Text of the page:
MATERIALS AND METHODS

Subjects and study design

A total of 80 consecutive patients with CHF and systolic dysfunction due to ischaemic or dilated cardiomyopathy were recruited from the Cardiac Rehabilitation Centre and the outpatient Heart Failure Clinic of the University Hospital of Antwerp. Patients were included in this prospective non-randomized single-centre study if (i) LVEF (left ventricular ejection fraction) was <30% (assessed by echocardiography); (ii) they were in NYHA (New York Heart Association) functional class II or III; and (iii) their symptoms had been stable on medical treatment for at least 1 month prior to inclusion. Exclusion criteria were: (i) recent acute coronary syndrome or revascularization (<3 months), valvular disease requiring surgery, exercise-induced myocardial ischaemia or malignant ventricular arrhythmia, acute myocarditis or pericarditis; (ii) cerebrovascular or musculoskeletal disease preventing exercise testing or training; (iii) acute or chronic infections, allergies, cancer or inflammatory diseases; and (iv) diabetes mellitus. All data were assessed at baseline and after 4 months and consisted of clinical evaluation by a cardiologist (medical history, including medication used, NYHA classification based on patient information and physical examination), echocardiography, collection of fasting blood samples and CPET (cardiopulmonary exercise testing). Staff members were blinded to previous CPET results and the patients' participation and grouping. Medication remained unchanged during the study period.

The effect of exercise was studied in 46 CHF patients enrolled in a 4-months exercise training programme at the Cardiac Rehabilitation Centre. A total of 34 age- and gender-matched CHF patients, attending the outpatient Heart Failure Clinic, served as an untrained CHF control group. They had comparable disease severity, but were unable to attend the training programme because of, for example, logistical problems. The same data were assessed in these patients before and after a similar time interval of 4 months. Ten age- and gender-matched subjects served as a healthy baseline control group (no medication, no chronic underlying condition, no cardiac history and no allergic condition).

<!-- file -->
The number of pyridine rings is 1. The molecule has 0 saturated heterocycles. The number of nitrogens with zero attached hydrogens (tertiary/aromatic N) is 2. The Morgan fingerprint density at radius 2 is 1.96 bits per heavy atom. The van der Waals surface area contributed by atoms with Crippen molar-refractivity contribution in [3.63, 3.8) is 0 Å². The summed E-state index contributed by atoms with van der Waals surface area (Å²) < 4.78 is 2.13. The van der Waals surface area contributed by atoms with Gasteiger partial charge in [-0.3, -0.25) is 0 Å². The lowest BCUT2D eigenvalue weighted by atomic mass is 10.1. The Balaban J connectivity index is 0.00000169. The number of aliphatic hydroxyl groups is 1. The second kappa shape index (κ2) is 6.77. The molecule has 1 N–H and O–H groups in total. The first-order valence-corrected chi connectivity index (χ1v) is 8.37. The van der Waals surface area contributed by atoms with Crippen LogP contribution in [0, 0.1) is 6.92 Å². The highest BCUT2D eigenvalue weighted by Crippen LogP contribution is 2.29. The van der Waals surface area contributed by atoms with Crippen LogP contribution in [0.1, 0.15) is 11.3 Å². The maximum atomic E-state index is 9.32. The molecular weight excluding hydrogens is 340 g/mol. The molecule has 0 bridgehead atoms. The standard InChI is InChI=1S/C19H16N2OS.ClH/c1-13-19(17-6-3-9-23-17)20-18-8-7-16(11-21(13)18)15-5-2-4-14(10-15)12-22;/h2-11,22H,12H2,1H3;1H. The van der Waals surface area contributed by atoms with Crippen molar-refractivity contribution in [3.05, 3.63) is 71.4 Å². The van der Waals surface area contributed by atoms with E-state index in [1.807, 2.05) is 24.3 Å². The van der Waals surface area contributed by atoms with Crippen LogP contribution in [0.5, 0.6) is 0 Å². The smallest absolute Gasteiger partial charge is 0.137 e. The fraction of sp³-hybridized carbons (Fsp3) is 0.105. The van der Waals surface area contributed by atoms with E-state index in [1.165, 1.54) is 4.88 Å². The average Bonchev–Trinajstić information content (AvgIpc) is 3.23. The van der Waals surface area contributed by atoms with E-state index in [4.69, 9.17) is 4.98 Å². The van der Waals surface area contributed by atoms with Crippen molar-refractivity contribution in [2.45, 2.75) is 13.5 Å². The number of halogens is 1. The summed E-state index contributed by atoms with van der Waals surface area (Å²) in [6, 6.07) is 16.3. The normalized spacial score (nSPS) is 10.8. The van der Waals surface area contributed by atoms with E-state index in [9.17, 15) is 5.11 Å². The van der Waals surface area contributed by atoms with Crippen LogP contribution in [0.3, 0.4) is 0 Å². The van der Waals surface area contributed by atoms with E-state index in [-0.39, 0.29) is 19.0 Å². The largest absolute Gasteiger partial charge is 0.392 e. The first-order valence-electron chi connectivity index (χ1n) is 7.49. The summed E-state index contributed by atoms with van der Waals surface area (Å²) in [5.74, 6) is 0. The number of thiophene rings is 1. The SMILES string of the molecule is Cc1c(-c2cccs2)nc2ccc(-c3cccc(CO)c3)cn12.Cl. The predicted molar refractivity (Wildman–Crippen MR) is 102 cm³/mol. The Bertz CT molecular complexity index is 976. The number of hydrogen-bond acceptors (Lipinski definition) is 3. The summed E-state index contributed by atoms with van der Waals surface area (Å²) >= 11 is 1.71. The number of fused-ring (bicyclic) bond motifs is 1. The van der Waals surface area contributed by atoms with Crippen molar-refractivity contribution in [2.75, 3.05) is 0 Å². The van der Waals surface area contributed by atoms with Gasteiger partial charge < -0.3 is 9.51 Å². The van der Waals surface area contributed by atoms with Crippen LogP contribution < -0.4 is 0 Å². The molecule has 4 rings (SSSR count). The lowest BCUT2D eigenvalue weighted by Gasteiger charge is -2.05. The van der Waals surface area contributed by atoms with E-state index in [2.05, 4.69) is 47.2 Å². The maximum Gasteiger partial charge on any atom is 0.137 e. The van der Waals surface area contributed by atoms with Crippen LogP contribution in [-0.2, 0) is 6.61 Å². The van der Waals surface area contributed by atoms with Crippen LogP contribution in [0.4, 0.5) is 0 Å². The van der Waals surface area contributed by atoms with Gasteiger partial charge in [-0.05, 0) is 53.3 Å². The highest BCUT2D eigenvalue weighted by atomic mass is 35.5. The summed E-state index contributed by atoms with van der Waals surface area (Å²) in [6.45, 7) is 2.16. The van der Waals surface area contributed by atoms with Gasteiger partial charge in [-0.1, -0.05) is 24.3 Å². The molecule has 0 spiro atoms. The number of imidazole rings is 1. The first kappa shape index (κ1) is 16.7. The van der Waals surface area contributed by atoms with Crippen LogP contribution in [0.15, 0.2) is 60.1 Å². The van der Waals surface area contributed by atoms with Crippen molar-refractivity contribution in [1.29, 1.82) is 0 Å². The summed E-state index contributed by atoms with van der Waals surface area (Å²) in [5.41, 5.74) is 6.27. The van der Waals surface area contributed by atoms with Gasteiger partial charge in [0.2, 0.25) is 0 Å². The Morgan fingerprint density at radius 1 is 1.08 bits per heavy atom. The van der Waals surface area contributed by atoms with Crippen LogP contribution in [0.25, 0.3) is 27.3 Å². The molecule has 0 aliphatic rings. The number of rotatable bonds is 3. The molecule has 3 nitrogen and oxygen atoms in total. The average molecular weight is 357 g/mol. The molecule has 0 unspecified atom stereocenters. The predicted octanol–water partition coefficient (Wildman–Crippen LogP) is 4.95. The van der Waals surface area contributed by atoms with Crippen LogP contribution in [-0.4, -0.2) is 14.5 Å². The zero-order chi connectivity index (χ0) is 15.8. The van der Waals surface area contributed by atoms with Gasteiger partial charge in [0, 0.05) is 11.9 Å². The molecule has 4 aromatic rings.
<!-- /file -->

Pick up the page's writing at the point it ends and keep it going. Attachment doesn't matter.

The study complies with the Declaration of Helsinki, the research protocol was approved by the local Ethics committee (Antwerp University Hospital), and written informed consent was obtained from all subjects.

Exercise training

Patients trained in hospital on an ambulatory base three times/week for 1 h. The training session started with 5 min of warming-up and concluded with a 5-min cooling down and stretching period. Two types of training programme were in clinical practice at the time of inclusion: ET (endurance training) and CT (combined endurance/resistance training). Both training protocols have been described in detail previously [18]. They are routinely used and are considered standard treatment at our Rehabilitation Centre. Depending on the patients' characteristics, such as severe muscle wasting, dynamic resistive exercises were incorporated into the training programme.

Briefly, for both CT- and ET-trained patients, an endurance training THR (target heart rate) was calculated as 90% of the heart rate achieved at the anaerobic threshold. The initial resistance training intensity was set at 50% of 1RM (1 repetitive maximum) (for the nine different muscle groups), with an increase to 60% after 2 months. Repetitions were slowly increased from 1×10, 1×15, 2×10 to 2×15 repetitions. Between each series of repetitions, rest for 1 min was allowed. The ET group trained for 8 min on five different training devices (treadmill, bicycle, stair or step, arm-cycling, half recumbent or reclined cycling). When changing from one device to another, 2 min of recuperation time was introduced.

During the first 2 months, patients assigned to the CT group trained for almost 40 min on the Fitness equipment (Unica; Technogym), whereas only 10 min were spent on ET. The next 2 months, resistance training was reduced to 30 min (nine muscle groups, 2×15 repetitions each) and ET was increased to 2×8 min.

Measurements

CPET